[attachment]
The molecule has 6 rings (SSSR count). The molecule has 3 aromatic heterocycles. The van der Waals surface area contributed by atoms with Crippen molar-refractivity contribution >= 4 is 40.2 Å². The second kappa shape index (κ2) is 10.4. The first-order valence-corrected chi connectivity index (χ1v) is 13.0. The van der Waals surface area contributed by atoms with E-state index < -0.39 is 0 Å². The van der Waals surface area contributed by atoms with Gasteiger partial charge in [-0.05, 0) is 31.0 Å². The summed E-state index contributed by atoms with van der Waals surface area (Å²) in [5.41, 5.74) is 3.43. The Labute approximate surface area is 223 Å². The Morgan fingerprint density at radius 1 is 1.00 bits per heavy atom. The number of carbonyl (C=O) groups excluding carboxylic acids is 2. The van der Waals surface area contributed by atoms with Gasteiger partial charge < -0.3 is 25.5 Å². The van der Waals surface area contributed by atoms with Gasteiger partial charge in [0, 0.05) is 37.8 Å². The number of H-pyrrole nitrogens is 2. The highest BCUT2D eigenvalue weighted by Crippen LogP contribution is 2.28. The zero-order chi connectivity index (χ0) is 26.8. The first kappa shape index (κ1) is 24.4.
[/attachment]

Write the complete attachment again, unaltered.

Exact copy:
The molecule has 6 rings (SSSR count). The molecule has 3 aromatic heterocycles. The van der Waals surface area contributed by atoms with Crippen molar-refractivity contribution >= 4 is 40.2 Å². The second kappa shape index (κ2) is 10.4. The first-order valence-corrected chi connectivity index (χ1v) is 13.0. The van der Waals surface area contributed by atoms with E-state index < -0.39 is 0 Å². The van der Waals surface area contributed by atoms with Gasteiger partial charge in [-0.05, 0) is 31.0 Å². The summed E-state index contributed by atoms with van der Waals surface area (Å²) in [5.41, 5.74) is 3.43. The Labute approximate surface area is 223 Å². The Morgan fingerprint density at radius 1 is 1.00 bits per heavy atom. The number of carbonyl (C=O) groups excluding carboxylic acids is 2. The van der Waals surface area contributed by atoms with Gasteiger partial charge < -0.3 is 25.5 Å². The van der Waals surface area contributed by atoms with Gasteiger partial charge in [0, 0.05) is 37.8 Å². The number of H-pyrrole nitrogens is 2. The highest BCUT2D eigenvalue weighted by Crippen LogP contribution is 2.28. The zero-order chi connectivity index (χ0) is 26.8. The first kappa shape index (κ1) is 24.4.